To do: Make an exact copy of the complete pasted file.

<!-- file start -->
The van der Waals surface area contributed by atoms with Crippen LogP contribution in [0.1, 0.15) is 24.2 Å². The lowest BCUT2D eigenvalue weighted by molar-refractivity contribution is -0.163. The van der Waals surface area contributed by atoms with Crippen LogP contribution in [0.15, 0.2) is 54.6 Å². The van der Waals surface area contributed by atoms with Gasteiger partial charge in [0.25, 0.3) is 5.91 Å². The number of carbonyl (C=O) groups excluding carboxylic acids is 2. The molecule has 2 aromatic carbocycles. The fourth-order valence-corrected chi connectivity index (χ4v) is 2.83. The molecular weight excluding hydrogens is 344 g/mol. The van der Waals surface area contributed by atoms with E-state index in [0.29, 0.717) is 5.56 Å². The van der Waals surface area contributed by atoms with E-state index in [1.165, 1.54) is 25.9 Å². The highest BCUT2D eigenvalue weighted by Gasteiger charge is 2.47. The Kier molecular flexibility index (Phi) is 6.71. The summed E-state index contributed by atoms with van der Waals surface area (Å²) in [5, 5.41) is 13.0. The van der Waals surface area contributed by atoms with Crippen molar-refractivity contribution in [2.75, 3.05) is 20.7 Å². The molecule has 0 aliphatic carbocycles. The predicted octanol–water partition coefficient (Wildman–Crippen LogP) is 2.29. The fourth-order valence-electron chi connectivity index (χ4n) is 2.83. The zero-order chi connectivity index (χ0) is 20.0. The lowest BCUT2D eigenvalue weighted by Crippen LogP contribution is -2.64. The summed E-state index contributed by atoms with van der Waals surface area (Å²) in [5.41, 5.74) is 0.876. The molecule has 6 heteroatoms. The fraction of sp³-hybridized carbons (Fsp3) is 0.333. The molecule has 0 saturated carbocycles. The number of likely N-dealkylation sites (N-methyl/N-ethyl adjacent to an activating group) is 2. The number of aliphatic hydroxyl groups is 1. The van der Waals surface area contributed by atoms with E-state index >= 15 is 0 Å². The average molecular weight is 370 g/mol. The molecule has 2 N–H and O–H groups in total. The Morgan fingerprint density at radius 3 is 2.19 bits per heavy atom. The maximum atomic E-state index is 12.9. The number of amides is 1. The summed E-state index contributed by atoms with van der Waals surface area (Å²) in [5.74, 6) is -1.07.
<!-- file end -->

The van der Waals surface area contributed by atoms with Crippen LogP contribution in [0.1, 0.15) is 24.2 Å². The lowest BCUT2D eigenvalue weighted by molar-refractivity contribution is -0.163. The van der Waals surface area contributed by atoms with Crippen LogP contribution in [0.15, 0.2) is 54.6 Å². The van der Waals surface area contributed by atoms with Gasteiger partial charge in [0.25, 0.3) is 5.91 Å². The number of carbonyl (C=O) groups excluding carboxylic acids is 2. The molecule has 2 aromatic carbocycles. The fourth-order valence-corrected chi connectivity index (χ4v) is 2.83. The molecular weight excluding hydrogens is 344 g/mol. The van der Waals surface area contributed by atoms with E-state index in [0.29, 0.717) is 5.56 Å². The van der Waals surface area contributed by atoms with E-state index in [1.165, 1.54) is 25.9 Å². The highest BCUT2D eigenvalue weighted by Gasteiger charge is 2.47. The Kier molecular flexibility index (Phi) is 6.71. The summed E-state index contributed by atoms with van der Waals surface area (Å²) in [5, 5.41) is 13.0. The van der Waals surface area contributed by atoms with Crippen molar-refractivity contribution in [2.75, 3.05) is 20.7 Å². The molecule has 0 aliphatic carbocycles. The predicted octanol–water partition coefficient (Wildman–Crippen LogP) is 2.29. The fourth-order valence-electron chi connectivity index (χ4n) is 2.83. The zero-order chi connectivity index (χ0) is 20.0. The lowest BCUT2D eigenvalue weighted by Crippen LogP contribution is -2.64. The summed E-state index contributed by atoms with van der Waals surface area (Å²) in [5.41, 5.74) is 0.876. The molecule has 6 heteroatoms. The fraction of sp³-hybridized carbons (Fsp3) is 0.333. The molecule has 0 saturated carbocycles. The number of likely N-dealkylation sites (N-methyl/N-ethyl adjacent to an activating group) is 2. The number of aliphatic hydroxyl groups is 1. The van der Waals surface area contributed by atoms with E-state index >= 15 is 0 Å². The average molecular weight is 370 g/mol. The molecule has 2 N–H and O–H groups in total. The Morgan fingerprint density at radius 3 is 2.19 bits per heavy atom. The maximum atomic E-state index is 12.9. The number of amides is 1. The summed E-state index contributed by atoms with van der Waals surface area (Å²) in [5.74, 6) is -1.07.